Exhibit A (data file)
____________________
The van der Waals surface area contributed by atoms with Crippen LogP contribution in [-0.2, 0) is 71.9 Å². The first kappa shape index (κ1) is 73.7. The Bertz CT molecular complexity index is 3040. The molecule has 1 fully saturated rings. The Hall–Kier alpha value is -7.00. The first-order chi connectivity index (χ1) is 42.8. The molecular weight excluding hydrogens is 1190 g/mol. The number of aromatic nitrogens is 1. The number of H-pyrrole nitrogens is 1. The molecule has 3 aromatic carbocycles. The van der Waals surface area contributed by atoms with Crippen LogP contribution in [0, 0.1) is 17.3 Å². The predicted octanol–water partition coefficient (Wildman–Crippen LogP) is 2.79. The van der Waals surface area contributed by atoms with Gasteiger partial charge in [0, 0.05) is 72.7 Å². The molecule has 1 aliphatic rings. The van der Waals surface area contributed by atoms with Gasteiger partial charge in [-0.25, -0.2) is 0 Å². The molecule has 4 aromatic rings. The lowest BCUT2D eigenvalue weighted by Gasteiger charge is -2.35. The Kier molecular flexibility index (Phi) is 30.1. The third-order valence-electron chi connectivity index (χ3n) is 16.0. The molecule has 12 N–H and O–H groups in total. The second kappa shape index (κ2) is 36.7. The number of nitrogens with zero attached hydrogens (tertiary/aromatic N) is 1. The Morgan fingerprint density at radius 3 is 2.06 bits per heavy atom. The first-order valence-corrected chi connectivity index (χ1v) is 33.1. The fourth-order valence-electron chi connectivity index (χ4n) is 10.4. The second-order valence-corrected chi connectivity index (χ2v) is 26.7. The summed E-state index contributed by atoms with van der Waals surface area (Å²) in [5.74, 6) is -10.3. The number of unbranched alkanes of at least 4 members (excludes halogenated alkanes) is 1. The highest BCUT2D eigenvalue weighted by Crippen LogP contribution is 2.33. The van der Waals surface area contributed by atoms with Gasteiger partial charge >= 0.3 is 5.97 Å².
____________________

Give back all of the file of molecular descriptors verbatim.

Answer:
The van der Waals surface area contributed by atoms with Crippen LogP contribution in [-0.2, 0) is 71.9 Å². The first kappa shape index (κ1) is 73.7. The Bertz CT molecular complexity index is 3040. The molecule has 1 fully saturated rings. The Hall–Kier alpha value is -7.00. The first-order chi connectivity index (χ1) is 42.8. The molecular weight excluding hydrogens is 1190 g/mol. The number of aromatic nitrogens is 1. The number of H-pyrrole nitrogens is 1. The molecule has 3 aromatic carbocycles. The van der Waals surface area contributed by atoms with Crippen LogP contribution in [0, 0.1) is 17.3 Å². The predicted octanol–water partition coefficient (Wildman–Crippen LogP) is 2.79. The van der Waals surface area contributed by atoms with Gasteiger partial charge in [0, 0.05) is 72.7 Å². The molecule has 1 aliphatic rings. The van der Waals surface area contributed by atoms with Gasteiger partial charge in [-0.25, -0.2) is 0 Å². The molecule has 4 aromatic rings. The lowest BCUT2D eigenvalue weighted by Gasteiger charge is -2.35. The Kier molecular flexibility index (Phi) is 30.1. The third-order valence-electron chi connectivity index (χ3n) is 16.0. The molecule has 12 N–H and O–H groups in total. The second kappa shape index (κ2) is 36.7. The number of nitrogens with zero attached hydrogens (tertiary/aromatic N) is 1. The Morgan fingerprint density at radius 3 is 2.06 bits per heavy atom. The first-order valence-corrected chi connectivity index (χ1v) is 33.1. The fourth-order valence-electron chi connectivity index (χ4n) is 10.4. The second-order valence-corrected chi connectivity index (χ2v) is 26.7. The summed E-state index contributed by atoms with van der Waals surface area (Å²) in [5.74, 6) is -10.3. The number of unbranched alkanes of at least 4 members (excludes halogenated alkanes) is 1. The highest BCUT2D eigenvalue weighted by Crippen LogP contribution is 2.33. The van der Waals surface area contributed by atoms with Gasteiger partial charge >= 0.3 is 5.97 Å².